Hardly a day goes by when nine-year-old Laurent Lepage doesn't cry wolf. From alien invasions to walking trees to winged beasts in the woods to dinosaurs spotted in the village of Three Pines, his tales are so extraordinary no one can possibly believe him. Including Armand and Reine-Marie Gamache, who now live in the little Quebec village.
But when the boy disappears, the villagers are faced with the possibility that one of his tall tales might have been true.
And so begins a frantic search for the boy and the truth. What they uncover deep in the forest sets off a sequence of events that leads to murder, leads to an old crime, leads to an old betrayal. Leads right to the door of an old poet.
And now it is now, writes Ruth Zardo. And the dark thing is here.
A monster once visited Three Pines. And put down deep roots. And now, Ruth knows, it is back.
Armand Gamache, the former head of homicide for the Sûreté du Québec, must face the possibility that in not believing the boy, he himself played a terrible part in what happens next.
©2015 Three Pines Creations, Inc. (P)2015 Macmillan Audio
"As Louise Penny explains in the introduction to her newest Chief Inspector Gamache mystery, Robert Bathurst had much to live up to when he was selected to succeed longtime narrator Ralph Cosham, who passed away last year. She listened to hundreds of candidates before selecting the British actor, best known to American audiences from "Downton Abbey." Be assured that her choice was right. Bathurst's pleasant light baritone and sensitive pacing suit the thoughtful series..." (AudioFile)
History, historical fiction and mysteries are my faves, but a fan of all genres.
Takes a while to get used to a new voice and the experience is different but that is to be expected. Story is excellent as per usual and really wish I good visit 3 Pines....maybe some small Quebec town will be in for a name change soon....;). I still recommend.
I am an Inspector Gamache fan. I have listened to the entire series. In the introduction to this latest novel Louise Penny introduces the new narrator for the series. She says they did a thorough search for the replacement for Ralph Cosham, who sadly passed away. I say look harder. Robert Bathurst is a terrible choice and nearly ruined the story for me. I read the second half of the book rather than listened.. He was annoying, read to fast and made no attempt to characterize voices. The story is another good one for fans but my advice is to read it and spare yourself the disappointment.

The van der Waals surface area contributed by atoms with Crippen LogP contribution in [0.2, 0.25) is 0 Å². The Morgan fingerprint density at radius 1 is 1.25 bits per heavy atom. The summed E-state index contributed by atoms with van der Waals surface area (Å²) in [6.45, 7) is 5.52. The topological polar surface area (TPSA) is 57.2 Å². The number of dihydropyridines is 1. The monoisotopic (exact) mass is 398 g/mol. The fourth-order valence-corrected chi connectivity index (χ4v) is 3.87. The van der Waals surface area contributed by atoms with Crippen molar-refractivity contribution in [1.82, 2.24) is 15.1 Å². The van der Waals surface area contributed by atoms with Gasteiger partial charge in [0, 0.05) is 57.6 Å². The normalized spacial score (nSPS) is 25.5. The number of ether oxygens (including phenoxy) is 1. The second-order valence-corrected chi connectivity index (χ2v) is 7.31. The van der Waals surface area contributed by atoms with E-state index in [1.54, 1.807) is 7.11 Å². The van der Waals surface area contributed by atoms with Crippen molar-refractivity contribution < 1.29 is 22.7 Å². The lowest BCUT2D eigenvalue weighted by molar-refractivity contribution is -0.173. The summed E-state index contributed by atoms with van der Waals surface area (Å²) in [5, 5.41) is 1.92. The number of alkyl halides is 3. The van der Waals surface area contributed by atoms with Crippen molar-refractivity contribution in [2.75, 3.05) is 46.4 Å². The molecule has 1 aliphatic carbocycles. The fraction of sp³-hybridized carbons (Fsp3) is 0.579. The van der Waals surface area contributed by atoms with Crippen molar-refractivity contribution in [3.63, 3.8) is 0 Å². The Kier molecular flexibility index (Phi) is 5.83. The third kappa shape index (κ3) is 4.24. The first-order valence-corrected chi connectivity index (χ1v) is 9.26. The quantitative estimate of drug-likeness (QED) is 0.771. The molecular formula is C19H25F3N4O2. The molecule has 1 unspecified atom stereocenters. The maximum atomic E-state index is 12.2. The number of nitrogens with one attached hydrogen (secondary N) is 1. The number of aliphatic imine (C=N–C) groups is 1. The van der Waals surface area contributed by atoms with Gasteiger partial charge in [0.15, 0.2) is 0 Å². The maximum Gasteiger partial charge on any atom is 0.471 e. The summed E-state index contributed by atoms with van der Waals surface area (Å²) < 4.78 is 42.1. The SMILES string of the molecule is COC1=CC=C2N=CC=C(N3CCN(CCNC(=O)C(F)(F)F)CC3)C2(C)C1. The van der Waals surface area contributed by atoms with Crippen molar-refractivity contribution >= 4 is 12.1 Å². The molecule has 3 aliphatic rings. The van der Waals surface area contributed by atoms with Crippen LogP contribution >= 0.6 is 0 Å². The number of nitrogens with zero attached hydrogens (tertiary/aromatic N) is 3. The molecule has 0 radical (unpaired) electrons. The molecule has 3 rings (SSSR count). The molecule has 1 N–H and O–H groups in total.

Long time married couple who share this subscription and find it enriches our conversations. We listen while commuting, cooking, working out, and often drifting off to sleep!
Page turner, maybe overwrought
This narrator does not, from my perspective, understand Three Pines or the people who live there, We need someone who loves the place, the people, not someone who understands Shakespearian overstatement
In the sense it was a page turner.
With Ralph Cosham, audio edition a great experience. New narrator gets in the way.
Typical Three Pines plot. These aren't really thrillers. More about the characters and they remain interesting.
Maybe if matched with the right book. His stiff, plummy British voice, with little distinction among characters, is out of place. His Gamache is no longer the kind, easy-going French Canadian. He's been turned into a cardboard tough guy. I don't think that's who he is supposed to be.
I love espionage, legal, and detective thrillers but listen to most genres. Very frequent reviews. No plot spoilers! Please excuse my typos!
The storyline is certainly not what I have come to expect from Louise Penny. Three Pines is as much or more a part of the story as usual, but the tie to war armaments and Saddam Hussain is unexpected. Still, the book is quite good and should please Louise Penny fans.
Due to his death last year Ralph Cosham is no longer Penny's narrator. Robert Bathurst does a nice job, but the voice of some of the characters is different from Cosham's.
The story was disjointed, it didn't flow as most of the Gamache books do, and seems to have departed from the usual depiction of the characters. I added a star after listening to the interview with Ms.Penny at the end. Calling the rocket launcher a "big gun" was preposterous and amateurish, until I read that the story was based in fact! There really was a Project Babylon, the "supergun" weapon was really called a big gun! So I added the star.
But I really didn't care for the story. It hopped around among the characters, added a murder, touched a few wars - WW11, Vietnam, Iraq, sprinkled in some political notes - draft dodgers receiving asylum in Canada (with the aid of Ruth and Monsieur Belleveau no less - and was hard to follow. For that reason it also tended to lose my interest.